In respect of non-financial contributions, in the parties’ 1st ancillary matters affidavits their parties’ positions were as follows: The Plaintiff wife gave a long list of her non-financial contributions, e.g. furnishing the home, overseeing home renovations, interviewing maids, supervision of maids, sending the children to a very long list of classes (e.g. tuition, language classes, horse riding classes, fencing classes, tennis classes, swimming classes, rollerblade classes, bowling classes etc.), teaching the children, bringing the children on outings and to social activities, and cooking for the family. She also highlighted that she had made a sacrifice in terms of her career in order to accompany the Defendant husband when he moved to xxx for work in the 1990s. The Defendant husband, on the other hand, in the section of the affidavit where he was required to state his indirect financial and non-financial contributions, stated as follows: “I paid for all the outgoings expenses in the household. I am also responsible for all the payments towards the children’s school expenses and their allowances.”

As such, it appeared that the Defendant husband was not claiming that he did anywhere near as much as the Plaintiff wife in terms of his non-financial contributions to the family.

According to the Statement of Claim, both parties were university graduates, and according to the Plaintiff’s Affidavit of Assets and Means, in 1981 the Plaintiff was earning $1,200 per month while the Defendant was earning $1,400 per month. By the time of the hearing, the Defendant was earning over $500,000 per year. Given how well the Defendant husband had progressed in his career over the years, he must have spent most of his available time on building his career and it was therefore not surprising that his non-financial contributions to the family lagged far behind those of the Plaintiff wife.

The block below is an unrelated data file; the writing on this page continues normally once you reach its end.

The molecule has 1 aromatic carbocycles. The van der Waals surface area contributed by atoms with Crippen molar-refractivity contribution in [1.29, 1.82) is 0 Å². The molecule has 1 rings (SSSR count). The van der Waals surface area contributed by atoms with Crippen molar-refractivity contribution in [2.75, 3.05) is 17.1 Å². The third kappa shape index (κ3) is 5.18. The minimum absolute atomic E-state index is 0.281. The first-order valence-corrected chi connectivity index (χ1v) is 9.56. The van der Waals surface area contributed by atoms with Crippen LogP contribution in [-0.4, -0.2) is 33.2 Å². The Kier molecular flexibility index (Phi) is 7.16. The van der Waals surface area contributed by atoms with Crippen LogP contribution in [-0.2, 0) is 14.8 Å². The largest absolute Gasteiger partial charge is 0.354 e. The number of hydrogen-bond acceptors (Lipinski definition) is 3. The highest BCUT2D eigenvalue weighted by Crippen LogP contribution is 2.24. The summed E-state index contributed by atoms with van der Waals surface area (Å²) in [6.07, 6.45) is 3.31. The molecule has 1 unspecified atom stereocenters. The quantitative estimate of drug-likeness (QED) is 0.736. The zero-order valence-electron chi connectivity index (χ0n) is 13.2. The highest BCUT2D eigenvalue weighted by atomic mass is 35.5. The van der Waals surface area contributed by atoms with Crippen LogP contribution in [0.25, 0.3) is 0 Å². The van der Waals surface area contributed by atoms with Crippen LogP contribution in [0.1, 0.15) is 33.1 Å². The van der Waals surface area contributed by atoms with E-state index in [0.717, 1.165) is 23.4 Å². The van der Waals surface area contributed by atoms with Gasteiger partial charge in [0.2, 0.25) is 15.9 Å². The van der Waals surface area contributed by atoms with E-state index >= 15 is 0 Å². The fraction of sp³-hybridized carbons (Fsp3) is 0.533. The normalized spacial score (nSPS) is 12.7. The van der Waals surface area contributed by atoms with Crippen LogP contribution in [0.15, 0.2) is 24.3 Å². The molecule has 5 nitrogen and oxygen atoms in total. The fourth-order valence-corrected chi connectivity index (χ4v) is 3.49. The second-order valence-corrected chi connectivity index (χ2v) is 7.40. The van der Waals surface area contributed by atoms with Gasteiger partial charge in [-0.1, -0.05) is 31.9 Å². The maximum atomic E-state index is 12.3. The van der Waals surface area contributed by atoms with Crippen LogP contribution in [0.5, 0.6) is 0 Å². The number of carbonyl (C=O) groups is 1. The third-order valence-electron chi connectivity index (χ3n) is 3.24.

Although the Defendant’s earnings had contributed to the bulk of the parties’ matrimonial assets, it appeared that the Plaintiff was also involved in the family’s investment decisions. In the Plaintiff’s affidavit filed on 2nd October 2014, the Plaintiff set out her answers to the Defendant’s interrogatories, and one of the Defendant’s questions was “Do you agree that the Defendant discussed with you on the investment in the immovable properties with you and that you are aware of the said investments?” The Plaintiff’s answer was that she agreed.

Division in terms of percentage

The Plaintiff’s Counsel relied on Yow Mee Lan v Chen Kai Buan [2000] 2 SLR (R) 659, Lim Choon Lai v Chew Kim Heng [2001] 2 SLR (R) 260, NK v NL [2007] 3 SLR (R) 743, Chan Yuen Boey v Sia Hee Soon [2012] 3 SLR 402 and Tan Hwee Lee v Tang Cheng Guan [2012] 4 SLR 785 to show that the courts have often awarded wives half, or even more, of the matrimonial assets in cases involving long marriages.

In the current case, the parties had been married for about 32 to 33 years, and although it was clear that the husband’s financial contributions were greater than those of the wife, it was equally clear that the wife’s non-financial contributions were greater than those of the husband.

In Tan Hwee Lee v Tan Cheng Huan, the Court of Appeal stated (at [85]):

“Although it has been stated by this court that equality in division is not the starting point or the norm in the division of matrimonial assets between spouses (see Lock Yeng Fun v Chua Hock Chye [2007] 3 SLR(R) 520 (“Lock Yeng Fun”) at [57]), it also remains true that the “courts would nevertheless not hesitate to award half (or even more than half) of the matrimonial assets if such a decision is justified on the facts” (Lock Yeng Fun at [58]). This is especially so in long marriages where “the law acknowledges the equally important contributions of the homemaker to the partnership of marriage” (see NK v NL at [41]), as the...